Not only did SpaceX become the first private company to successfully transport astronauts to the ISS this year, but it also launched its first civilian orbital flight in September with the Inspiration4 mission. A group of four amateur astronauts spent three days in a Dragon capsule circling the Earth before safely returning. While Musk has not yet left the planet’s atmosphere in a rocket designed by his company, he has reportedly paid a $10,000 deposit on a trip aboard a future Virgin Galactic flight.
Looking ahead, Blue Origin is developing a spacecraft for DARPA that will be capable of handling a nuclear thermal propulsion (NTP) system, and it will compete with Lockheed Martin to successfully demonstrate it outside of low Earth orbit in 2025. The company also announced at the end of October that it hopes to build and deploy the Orbital Reef, a commercial space station similar to the ISS but with more intrusive advertising, by the second half of this decade. As part of its Commercial LEO Development program, NASA has since awarded the project a Space Act Agreement, as well as funding for the design phase.
Virgin Galactic, on the other hand, began its 2021 with a pause. The SpaceShip II test, which was the company’s first major flight out of the Spaceport America site in New Mexico, ended abruptly at the end of last December when the ship’s engine failed to ignite. A follow-up redo test scheduled for February was also pushed back to May after the company decided to conduct additional “technical checks.”
While these aren’t major setbacks in the same way that an exploding StarShip would be, VG’s ongoing delays have pushed the company’s goal of commercial space tourism flights to at least 2022. They had no effect, however, on Virgin Galactic’s March unveiling of SpaceShip III.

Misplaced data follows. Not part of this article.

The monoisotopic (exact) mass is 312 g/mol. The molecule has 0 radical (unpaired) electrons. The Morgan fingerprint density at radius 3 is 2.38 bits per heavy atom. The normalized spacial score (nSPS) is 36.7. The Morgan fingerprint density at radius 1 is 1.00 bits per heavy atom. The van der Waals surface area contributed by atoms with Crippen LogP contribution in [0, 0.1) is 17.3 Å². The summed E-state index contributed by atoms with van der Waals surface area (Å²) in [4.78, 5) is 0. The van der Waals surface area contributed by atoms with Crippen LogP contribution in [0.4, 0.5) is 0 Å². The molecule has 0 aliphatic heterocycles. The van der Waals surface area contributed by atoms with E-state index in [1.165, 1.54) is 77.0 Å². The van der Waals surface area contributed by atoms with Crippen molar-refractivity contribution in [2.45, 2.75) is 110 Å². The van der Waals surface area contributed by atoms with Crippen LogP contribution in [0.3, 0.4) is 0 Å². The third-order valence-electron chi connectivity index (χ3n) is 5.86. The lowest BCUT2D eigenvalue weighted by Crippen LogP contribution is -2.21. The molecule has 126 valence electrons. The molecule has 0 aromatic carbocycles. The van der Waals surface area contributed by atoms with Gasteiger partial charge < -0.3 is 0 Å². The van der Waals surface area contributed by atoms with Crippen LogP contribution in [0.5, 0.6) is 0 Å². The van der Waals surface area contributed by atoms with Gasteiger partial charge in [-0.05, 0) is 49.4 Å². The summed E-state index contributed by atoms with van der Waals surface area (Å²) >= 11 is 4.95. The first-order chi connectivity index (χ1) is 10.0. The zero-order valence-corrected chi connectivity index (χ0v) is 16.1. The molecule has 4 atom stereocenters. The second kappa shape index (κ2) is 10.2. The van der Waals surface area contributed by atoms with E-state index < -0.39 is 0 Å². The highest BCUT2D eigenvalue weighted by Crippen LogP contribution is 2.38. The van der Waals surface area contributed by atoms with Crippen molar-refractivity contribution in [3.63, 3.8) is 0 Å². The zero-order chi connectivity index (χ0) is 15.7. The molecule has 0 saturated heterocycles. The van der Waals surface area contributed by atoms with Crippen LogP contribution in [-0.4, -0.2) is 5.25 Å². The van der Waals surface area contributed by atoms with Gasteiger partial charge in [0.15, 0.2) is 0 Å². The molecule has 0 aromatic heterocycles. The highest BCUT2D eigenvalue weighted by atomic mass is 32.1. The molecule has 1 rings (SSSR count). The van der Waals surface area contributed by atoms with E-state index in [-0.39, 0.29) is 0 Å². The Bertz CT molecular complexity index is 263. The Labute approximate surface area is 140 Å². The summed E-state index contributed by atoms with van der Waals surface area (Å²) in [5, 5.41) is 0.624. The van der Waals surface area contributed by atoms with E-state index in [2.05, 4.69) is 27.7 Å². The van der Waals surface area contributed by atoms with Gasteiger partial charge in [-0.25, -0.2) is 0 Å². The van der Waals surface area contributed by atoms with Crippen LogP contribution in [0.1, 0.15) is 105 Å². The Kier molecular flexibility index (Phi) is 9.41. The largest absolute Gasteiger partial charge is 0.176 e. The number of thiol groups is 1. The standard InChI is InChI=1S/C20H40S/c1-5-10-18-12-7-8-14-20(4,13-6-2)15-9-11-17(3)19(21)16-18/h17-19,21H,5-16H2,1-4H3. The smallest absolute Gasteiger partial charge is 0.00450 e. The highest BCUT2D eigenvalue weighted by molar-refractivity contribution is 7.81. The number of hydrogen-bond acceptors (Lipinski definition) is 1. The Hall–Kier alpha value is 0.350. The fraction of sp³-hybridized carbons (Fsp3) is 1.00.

VG’s perseverance paid off in May, when SpaceShip II successfully completed its rocket-powered test flight, launching two pilots and a cargo hold full of NASA experiments into the very upper reaches of the atmosphere. The FAA granted Virgin Galactic permission to begin commercial operations the following month, making the company the first of its kind to do so. With the FAA’s approval in hand, Virgin Galactic decided to launch CEO Sir Richard Branson into space the following month, ignoring Blue Origin’s mockery. Branson and his crew did just that on July 11th — technically.
Encouraged by the success of their boss’ voyage, Virgin Galactic began selling tickets to would-be space passengers for the low, low price of $450,000. More than 100 tickets had been sold as of the beginning of November.
However, Branson’s flight was not without flaws, which enraged the FAA. According to the FAA, SpaceShip II “deviated from its Air Traffic Control clearance as it returned to Spaceport America” during its landing. Virgin later issued a statement in which it disagreed with the FAA’s assessment.
“When the spacecraft encountered high altitude winds that modified the trajectory, the pilots and systems checked the trajectory to ensure it remained within mission constraints,” the corporation claimed. “Our pilots responded to changing flight conditions exactly as they had been trained and in strict accordance with our established procedures.” Although the flight’s final trajectory deviated from our original plan, it was a controlled and intentional flight path that allowed Unity 22 to reach space and safely land at our Spaceport in New Mexico. The passengers and crew were never in danger as a result of the change in course.” The FAA cleared the company to resume test flights after a brief investigation.
Despite advancements in private spaceflight systems, the space tourism industry is unlikely to take off until at least the beginning of the next decade. If Virgin Galactic’s recent price increase from $250,000 to $450,000 per ticket is any indication, only a small number of people will be able to afford such a trip in the near future. So, while two of the world’s wealthiest men may have had the distinction of momentarily escaping our gravity well, don’t expect to get your chance very soon – unless you can win it like a Golden Ticket, as Keisha S did.